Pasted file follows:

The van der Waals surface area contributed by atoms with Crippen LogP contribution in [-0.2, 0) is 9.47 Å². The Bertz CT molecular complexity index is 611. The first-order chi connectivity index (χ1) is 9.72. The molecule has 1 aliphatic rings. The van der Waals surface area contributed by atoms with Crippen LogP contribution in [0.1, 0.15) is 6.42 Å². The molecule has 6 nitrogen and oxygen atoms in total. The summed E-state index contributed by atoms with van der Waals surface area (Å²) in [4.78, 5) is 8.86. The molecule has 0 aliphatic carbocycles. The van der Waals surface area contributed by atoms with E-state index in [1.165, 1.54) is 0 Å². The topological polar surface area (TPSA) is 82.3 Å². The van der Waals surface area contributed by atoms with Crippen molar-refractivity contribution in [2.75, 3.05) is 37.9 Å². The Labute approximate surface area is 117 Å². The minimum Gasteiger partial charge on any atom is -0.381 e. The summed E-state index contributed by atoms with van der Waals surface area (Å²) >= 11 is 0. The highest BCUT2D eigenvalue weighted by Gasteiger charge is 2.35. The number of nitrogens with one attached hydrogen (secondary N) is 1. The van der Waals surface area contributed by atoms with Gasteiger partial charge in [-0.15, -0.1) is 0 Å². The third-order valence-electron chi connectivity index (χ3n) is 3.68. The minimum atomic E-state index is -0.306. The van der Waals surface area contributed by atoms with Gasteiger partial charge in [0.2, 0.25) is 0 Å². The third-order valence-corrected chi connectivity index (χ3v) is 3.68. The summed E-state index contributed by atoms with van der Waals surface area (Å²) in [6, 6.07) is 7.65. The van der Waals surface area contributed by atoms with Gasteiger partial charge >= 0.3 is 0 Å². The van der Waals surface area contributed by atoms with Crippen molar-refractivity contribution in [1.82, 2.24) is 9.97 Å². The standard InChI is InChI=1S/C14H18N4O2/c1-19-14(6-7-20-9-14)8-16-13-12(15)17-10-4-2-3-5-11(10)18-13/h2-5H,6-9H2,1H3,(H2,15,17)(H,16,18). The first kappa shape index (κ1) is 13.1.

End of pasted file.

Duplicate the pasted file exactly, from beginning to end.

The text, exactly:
The van der Waals surface area contributed by atoms with Crippen LogP contribution in [-0.2, 0) is 9.47 Å². The Bertz CT molecular complexity index is 611. The first-order chi connectivity index (χ1) is 9.72. The molecule has 1 aliphatic rings. The van der Waals surface area contributed by atoms with Crippen LogP contribution in [0.1, 0.15) is 6.42 Å². The molecule has 6 nitrogen and oxygen atoms in total. The summed E-state index contributed by atoms with van der Waals surface area (Å²) in [4.78, 5) is 8.86. The molecule has 0 aliphatic carbocycles. The van der Waals surface area contributed by atoms with E-state index in [1.165, 1.54) is 0 Å². The topological polar surface area (TPSA) is 82.3 Å². The van der Waals surface area contributed by atoms with Crippen molar-refractivity contribution in [2.75, 3.05) is 37.9 Å². The Labute approximate surface area is 117 Å². The minimum Gasteiger partial charge on any atom is -0.381 e. The summed E-state index contributed by atoms with van der Waals surface area (Å²) >= 11 is 0. The highest BCUT2D eigenvalue weighted by Gasteiger charge is 2.35. The number of nitrogens with one attached hydrogen (secondary N) is 1. The van der Waals surface area contributed by atoms with Gasteiger partial charge in [-0.15, -0.1) is 0 Å². The third-order valence-electron chi connectivity index (χ3n) is 3.68. The minimum atomic E-state index is -0.306. The van der Waals surface area contributed by atoms with Gasteiger partial charge in [0.2, 0.25) is 0 Å². The third-order valence-corrected chi connectivity index (χ3v) is 3.68. The summed E-state index contributed by atoms with van der Waals surface area (Å²) in [6, 6.07) is 7.65. The van der Waals surface area contributed by atoms with Gasteiger partial charge >= 0.3 is 0 Å². The van der Waals surface area contributed by atoms with Crippen molar-refractivity contribution in [1.82, 2.24) is 9.97 Å². The standard InChI is InChI=1S/C14H18N4O2/c1-19-14(6-7-20-9-14)8-16-13-12(15)17-10-4-2-3-5-11(10)18-13/h2-5H,6-9H2,1H3,(H2,15,17)(H,16,18). The first kappa shape index (κ1) is 13.1.